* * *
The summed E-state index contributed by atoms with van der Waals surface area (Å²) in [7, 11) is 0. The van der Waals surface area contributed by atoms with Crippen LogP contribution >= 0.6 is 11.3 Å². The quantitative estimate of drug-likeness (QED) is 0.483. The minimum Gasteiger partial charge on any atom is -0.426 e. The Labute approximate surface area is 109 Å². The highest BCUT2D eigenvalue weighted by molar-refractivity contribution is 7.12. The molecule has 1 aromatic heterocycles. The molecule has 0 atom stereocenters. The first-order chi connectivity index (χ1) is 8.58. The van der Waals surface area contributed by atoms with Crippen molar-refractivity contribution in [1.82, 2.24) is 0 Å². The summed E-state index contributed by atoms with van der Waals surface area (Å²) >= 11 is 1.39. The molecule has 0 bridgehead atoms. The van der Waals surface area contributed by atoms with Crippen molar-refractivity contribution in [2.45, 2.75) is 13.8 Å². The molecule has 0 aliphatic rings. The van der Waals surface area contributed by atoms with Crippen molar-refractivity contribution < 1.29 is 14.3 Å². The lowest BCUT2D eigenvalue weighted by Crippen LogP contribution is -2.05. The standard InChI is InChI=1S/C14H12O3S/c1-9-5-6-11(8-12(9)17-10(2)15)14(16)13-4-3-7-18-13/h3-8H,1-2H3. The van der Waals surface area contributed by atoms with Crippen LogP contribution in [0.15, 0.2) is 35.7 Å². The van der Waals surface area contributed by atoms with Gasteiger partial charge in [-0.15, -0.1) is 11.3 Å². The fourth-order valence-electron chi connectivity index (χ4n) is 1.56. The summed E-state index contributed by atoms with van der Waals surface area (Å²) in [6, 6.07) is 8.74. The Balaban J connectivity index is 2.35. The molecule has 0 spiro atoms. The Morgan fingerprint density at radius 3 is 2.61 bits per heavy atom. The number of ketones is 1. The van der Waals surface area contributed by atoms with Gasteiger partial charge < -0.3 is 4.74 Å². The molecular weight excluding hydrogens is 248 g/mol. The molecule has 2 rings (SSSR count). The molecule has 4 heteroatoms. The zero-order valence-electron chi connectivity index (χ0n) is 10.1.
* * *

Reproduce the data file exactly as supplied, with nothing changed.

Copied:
The summed E-state index contributed by atoms with van der Waals surface area (Å²) in [7, 11) is 0. The van der Waals surface area contributed by atoms with Crippen LogP contribution >= 0.6 is 11.3 Å². The quantitative estimate of drug-likeness (QED) is 0.483. The minimum Gasteiger partial charge on any atom is -0.426 e. The Labute approximate surface area is 109 Å². The highest BCUT2D eigenvalue weighted by molar-refractivity contribution is 7.12. The molecule has 1 aromatic heterocycles. The molecule has 0 atom stereocenters. The first-order chi connectivity index (χ1) is 8.58. The van der Waals surface area contributed by atoms with Crippen molar-refractivity contribution in [1.82, 2.24) is 0 Å². The summed E-state index contributed by atoms with van der Waals surface area (Å²) >= 11 is 1.39. The molecule has 0 bridgehead atoms. The van der Waals surface area contributed by atoms with Crippen molar-refractivity contribution in [2.45, 2.75) is 13.8 Å². The molecule has 0 aliphatic rings. The van der Waals surface area contributed by atoms with Crippen molar-refractivity contribution < 1.29 is 14.3 Å². The lowest BCUT2D eigenvalue weighted by Crippen LogP contribution is -2.05. The standard InChI is InChI=1S/C14H12O3S/c1-9-5-6-11(8-12(9)17-10(2)15)14(16)13-4-3-7-18-13/h3-8H,1-2H3. The van der Waals surface area contributed by atoms with Crippen LogP contribution in [0.15, 0.2) is 35.7 Å². The van der Waals surface area contributed by atoms with Gasteiger partial charge in [-0.15, -0.1) is 11.3 Å². The fourth-order valence-electron chi connectivity index (χ4n) is 1.56. The summed E-state index contributed by atoms with van der Waals surface area (Å²) in [6, 6.07) is 8.74. The Balaban J connectivity index is 2.35. The molecule has 0 spiro atoms. The Morgan fingerprint density at radius 3 is 2.61 bits per heavy atom. The number of ketones is 1. The van der Waals surface area contributed by atoms with Gasteiger partial charge < -0.3 is 4.74 Å². The molecular weight excluding hydrogens is 248 g/mol. The molecule has 2 rings (SSSR count). The molecule has 4 heteroatoms. The zero-order valence-electron chi connectivity index (χ0n) is 10.1.